How Do I Become A Freelance Writer

How do I become a freelance writer.

To sell more articles and earn more money, you need to write more. However, there are only 24 hours in a day, so you are limited in the amount of hours you can work. Here are a few suggestions which will help you work smarter, not harder:

Write about subjects, which you already know about.

You will find that when you research a subject you're familiar with, you can streamline the work: you know what information you require, who your sources are and where you can find them. You can translate the data you receive easily, and you can write with authority.

Write about what interests you.

The more fascinated you are with the subject, the faster you will work. When you choose an article subject to write about, consider your hobbies, your job, what you and your friends do, what makes you angry or sad, what your children do and so on. Do you go to the gym everyday? Do you own a small business? Do you have neighbors from hell and have been thinking of ways to get rid of them? Write about it.

Find your voice

One of the mistakes new freelancers make is to try to write for publications they don't read. They read writer's guidelines, and then struggle hard to make their writing fit that mold. The truth is that, different people have different voices, and there are publications whose requirements you may never meet. To increase your chances of success, look for the publications, which fit your voice.

Organize your research

When you research a subject you will find that there isa lot of material, which cannot be used, in your current project. Use that material for something else- perhaps a related piece on the subject. The piece need not be long, but the extra dollar or two it brings in is more money that you had the day before.

Keep organized clippings on all subject areas you write about

Keeping your sources close at hand will save you time on searching for the information, and thus enable you to write faster. When you see an interesting article, clip it, and jot down the source. You don't want to spend hours trying to find the source for the information you already have at your fingertips.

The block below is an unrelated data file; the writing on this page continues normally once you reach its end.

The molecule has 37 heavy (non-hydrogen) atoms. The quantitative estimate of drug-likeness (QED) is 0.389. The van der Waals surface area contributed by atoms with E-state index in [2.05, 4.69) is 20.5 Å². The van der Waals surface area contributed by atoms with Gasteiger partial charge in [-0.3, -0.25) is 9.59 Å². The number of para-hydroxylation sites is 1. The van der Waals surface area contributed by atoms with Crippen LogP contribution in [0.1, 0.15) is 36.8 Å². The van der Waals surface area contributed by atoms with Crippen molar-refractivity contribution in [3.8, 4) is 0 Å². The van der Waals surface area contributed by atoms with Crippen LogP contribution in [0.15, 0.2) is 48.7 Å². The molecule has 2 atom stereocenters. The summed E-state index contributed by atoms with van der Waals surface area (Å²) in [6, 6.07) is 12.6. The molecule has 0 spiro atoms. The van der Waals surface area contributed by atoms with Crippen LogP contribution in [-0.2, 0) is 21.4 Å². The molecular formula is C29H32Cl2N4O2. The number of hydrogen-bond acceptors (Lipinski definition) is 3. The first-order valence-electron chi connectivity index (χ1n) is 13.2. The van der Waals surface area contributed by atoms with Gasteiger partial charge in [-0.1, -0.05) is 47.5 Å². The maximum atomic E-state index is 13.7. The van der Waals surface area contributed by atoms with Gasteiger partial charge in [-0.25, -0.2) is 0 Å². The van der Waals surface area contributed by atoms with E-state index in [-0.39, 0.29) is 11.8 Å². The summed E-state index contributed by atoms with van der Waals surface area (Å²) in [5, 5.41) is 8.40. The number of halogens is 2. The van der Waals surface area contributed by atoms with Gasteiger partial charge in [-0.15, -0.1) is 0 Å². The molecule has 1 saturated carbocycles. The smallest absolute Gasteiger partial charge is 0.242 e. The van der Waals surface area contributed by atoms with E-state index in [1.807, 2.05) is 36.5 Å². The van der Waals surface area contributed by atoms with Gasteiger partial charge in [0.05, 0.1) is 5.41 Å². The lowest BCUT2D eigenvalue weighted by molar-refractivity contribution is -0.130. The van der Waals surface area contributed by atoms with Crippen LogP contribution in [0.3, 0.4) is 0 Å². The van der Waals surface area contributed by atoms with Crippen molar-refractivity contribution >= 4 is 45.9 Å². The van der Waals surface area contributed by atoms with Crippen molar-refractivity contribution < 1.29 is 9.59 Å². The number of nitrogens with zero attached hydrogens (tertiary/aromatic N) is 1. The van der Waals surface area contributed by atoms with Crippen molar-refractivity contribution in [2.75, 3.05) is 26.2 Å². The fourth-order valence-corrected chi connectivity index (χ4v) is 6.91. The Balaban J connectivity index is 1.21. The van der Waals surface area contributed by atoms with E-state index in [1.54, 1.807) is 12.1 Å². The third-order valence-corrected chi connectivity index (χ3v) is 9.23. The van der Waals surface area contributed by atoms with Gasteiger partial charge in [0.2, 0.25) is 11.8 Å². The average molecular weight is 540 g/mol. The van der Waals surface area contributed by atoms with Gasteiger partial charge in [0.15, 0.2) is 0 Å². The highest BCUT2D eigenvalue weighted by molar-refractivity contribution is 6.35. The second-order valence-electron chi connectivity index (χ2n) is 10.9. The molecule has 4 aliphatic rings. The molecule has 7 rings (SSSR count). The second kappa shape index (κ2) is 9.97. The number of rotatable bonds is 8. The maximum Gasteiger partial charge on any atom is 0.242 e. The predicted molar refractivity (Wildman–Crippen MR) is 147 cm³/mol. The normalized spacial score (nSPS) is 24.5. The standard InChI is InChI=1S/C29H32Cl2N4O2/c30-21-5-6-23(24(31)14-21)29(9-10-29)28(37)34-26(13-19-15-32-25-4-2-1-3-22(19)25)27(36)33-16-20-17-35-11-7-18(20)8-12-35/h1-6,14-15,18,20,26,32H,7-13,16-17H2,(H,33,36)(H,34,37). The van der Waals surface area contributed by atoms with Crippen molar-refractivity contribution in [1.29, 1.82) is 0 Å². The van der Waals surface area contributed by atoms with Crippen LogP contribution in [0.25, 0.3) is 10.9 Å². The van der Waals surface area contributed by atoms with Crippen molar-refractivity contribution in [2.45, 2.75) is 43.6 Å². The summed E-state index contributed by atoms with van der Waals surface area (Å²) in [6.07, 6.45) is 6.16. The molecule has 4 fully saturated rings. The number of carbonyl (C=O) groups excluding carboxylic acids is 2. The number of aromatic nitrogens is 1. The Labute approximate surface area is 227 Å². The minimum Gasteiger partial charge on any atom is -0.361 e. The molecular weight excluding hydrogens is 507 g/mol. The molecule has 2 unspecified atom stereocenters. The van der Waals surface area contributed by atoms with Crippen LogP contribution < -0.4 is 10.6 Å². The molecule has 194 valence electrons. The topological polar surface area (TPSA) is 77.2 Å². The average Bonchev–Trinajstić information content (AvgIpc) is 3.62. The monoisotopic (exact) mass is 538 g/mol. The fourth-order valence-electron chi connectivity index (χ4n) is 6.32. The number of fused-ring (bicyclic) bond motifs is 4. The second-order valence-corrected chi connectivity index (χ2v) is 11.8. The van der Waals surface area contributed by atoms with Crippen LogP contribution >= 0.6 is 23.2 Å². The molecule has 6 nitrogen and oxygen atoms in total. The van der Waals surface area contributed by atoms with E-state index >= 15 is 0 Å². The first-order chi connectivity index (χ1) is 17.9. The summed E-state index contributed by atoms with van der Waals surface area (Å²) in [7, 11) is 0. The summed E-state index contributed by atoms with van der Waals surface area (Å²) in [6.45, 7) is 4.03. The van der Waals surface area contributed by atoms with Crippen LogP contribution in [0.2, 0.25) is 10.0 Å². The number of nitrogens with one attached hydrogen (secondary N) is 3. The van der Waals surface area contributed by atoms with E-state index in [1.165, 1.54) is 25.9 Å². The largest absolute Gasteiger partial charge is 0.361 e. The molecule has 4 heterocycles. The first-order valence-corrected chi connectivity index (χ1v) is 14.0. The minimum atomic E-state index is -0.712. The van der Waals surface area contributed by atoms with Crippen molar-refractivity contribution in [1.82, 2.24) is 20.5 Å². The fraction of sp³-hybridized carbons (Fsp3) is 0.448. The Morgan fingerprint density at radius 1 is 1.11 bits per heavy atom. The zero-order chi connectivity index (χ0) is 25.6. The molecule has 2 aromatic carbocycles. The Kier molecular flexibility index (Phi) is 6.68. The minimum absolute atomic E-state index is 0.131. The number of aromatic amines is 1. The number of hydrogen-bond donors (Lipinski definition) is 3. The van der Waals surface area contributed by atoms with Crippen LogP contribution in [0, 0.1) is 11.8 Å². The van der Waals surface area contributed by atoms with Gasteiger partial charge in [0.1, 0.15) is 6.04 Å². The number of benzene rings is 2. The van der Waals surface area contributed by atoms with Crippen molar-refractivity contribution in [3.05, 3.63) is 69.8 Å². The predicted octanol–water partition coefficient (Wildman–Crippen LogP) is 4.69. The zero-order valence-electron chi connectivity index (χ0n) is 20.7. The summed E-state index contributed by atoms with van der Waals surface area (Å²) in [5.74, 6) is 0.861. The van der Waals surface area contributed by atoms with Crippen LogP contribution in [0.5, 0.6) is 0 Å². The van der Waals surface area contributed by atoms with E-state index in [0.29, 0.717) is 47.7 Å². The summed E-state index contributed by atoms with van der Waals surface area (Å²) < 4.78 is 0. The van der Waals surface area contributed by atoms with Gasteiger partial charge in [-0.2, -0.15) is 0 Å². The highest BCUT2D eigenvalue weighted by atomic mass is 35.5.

Write shorter pieces

Many editors prefer short, succinct and entertaining pieces. So, unless a piece really cries for you to go to town, keep it short.

Recycle your work

If you are a feature writer and do enormous research for some of your pieces, don't let your hard work go to waste. A few months after publication, take the piece apart, and find out exactly what it was all about. Be creative and use different words to make the same point to a different audience. For example, you let's say you write about small business management. Your original feature provided strategies to manage a hairdressing salon effectively. Yes, some of the information used would be relevant to hairdressing salons only. But given a bit of creativity and a bit of research, don't you think the piece can be rewritten for the nail salons, clothing shops, health product distributors and so on? Small business people in various industries have needs in common, and you can cater for those needs, in a language that is relevant to them.


Its true that many writers prefer to work alone. It's even truer that collaboration is not an easy process, and if you don't choose wisely, you may spend more time fighting with your co-writer than you would doing the actual writing. However, working with a co-author brings a fresh perspective to your writing, and you are not solely responsible for the finished product. So you can work on the joint project even while you carry on with your solo work, and thus, produce a larger body of work.

Manage your time

Write when you have the most energy, and do your errands when your creative juices start to deplete. That way, you produce your best work, and will need to do less editing. Also, manage your time effectively. Yes, it may be more exciting to drive 100 miles to go interview someone for your piece. However, is this person's input crucial to your piece? Is it possible that you could have received the same information if you interviewed her by phone, or even by e-mail? Another advantage of a telephone interview is that you can't type up your notes directly into your computer. Or if it's by e-mail, your source has already put it down for you.

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